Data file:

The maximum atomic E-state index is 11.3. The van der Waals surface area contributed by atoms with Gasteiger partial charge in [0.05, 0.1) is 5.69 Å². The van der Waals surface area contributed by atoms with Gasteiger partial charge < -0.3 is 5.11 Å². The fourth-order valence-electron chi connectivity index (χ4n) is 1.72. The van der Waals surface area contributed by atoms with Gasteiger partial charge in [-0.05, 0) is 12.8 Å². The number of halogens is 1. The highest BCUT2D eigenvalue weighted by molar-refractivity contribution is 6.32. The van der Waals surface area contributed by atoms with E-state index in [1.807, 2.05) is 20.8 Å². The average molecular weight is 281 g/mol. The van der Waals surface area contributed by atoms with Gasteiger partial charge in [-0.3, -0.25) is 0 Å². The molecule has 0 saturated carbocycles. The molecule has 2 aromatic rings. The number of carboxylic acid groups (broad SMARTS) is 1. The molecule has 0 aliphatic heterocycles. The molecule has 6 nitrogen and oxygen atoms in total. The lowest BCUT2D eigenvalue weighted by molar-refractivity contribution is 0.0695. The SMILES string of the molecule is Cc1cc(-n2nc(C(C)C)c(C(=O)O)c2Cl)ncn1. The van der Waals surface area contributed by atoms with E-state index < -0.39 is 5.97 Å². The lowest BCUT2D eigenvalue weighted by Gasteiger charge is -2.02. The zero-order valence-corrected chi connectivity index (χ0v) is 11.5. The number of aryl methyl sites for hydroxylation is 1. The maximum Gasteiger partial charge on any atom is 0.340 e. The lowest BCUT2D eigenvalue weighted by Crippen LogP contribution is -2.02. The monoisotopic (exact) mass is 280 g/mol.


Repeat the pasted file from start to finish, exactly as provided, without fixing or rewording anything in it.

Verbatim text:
The maximum atomic E-state index is 11.3. The van der Waals surface area contributed by atoms with Gasteiger partial charge in [0.05, 0.1) is 5.69 Å². The van der Waals surface area contributed by atoms with Gasteiger partial charge < -0.3 is 5.11 Å². The fourth-order valence-electron chi connectivity index (χ4n) is 1.72. The van der Waals surface area contributed by atoms with Gasteiger partial charge in [-0.05, 0) is 12.8 Å². The number of halogens is 1. The highest BCUT2D eigenvalue weighted by molar-refractivity contribution is 6.32. The van der Waals surface area contributed by atoms with E-state index in [1.807, 2.05) is 20.8 Å². The average molecular weight is 281 g/mol. The van der Waals surface area contributed by atoms with Gasteiger partial charge in [-0.3, -0.25) is 0 Å². The molecule has 0 saturated carbocycles. The molecule has 2 aromatic rings. The number of carboxylic acid groups (broad SMARTS) is 1. The molecule has 0 aliphatic heterocycles. The molecule has 6 nitrogen and oxygen atoms in total. The lowest BCUT2D eigenvalue weighted by molar-refractivity contribution is 0.0695. The SMILES string of the molecule is Cc1cc(-n2nc(C(C)C)c(C(=O)O)c2Cl)ncn1. The van der Waals surface area contributed by atoms with E-state index < -0.39 is 5.97 Å². The lowest BCUT2D eigenvalue weighted by Gasteiger charge is -2.02. The zero-order valence-corrected chi connectivity index (χ0v) is 11.5. The number of aryl methyl sites for hydroxylation is 1. The maximum Gasteiger partial charge on any atom is 0.340 e. The lowest BCUT2D eigenvalue weighted by Crippen LogP contribution is -2.02. The monoisotopic (exact) mass is 280 g/mol.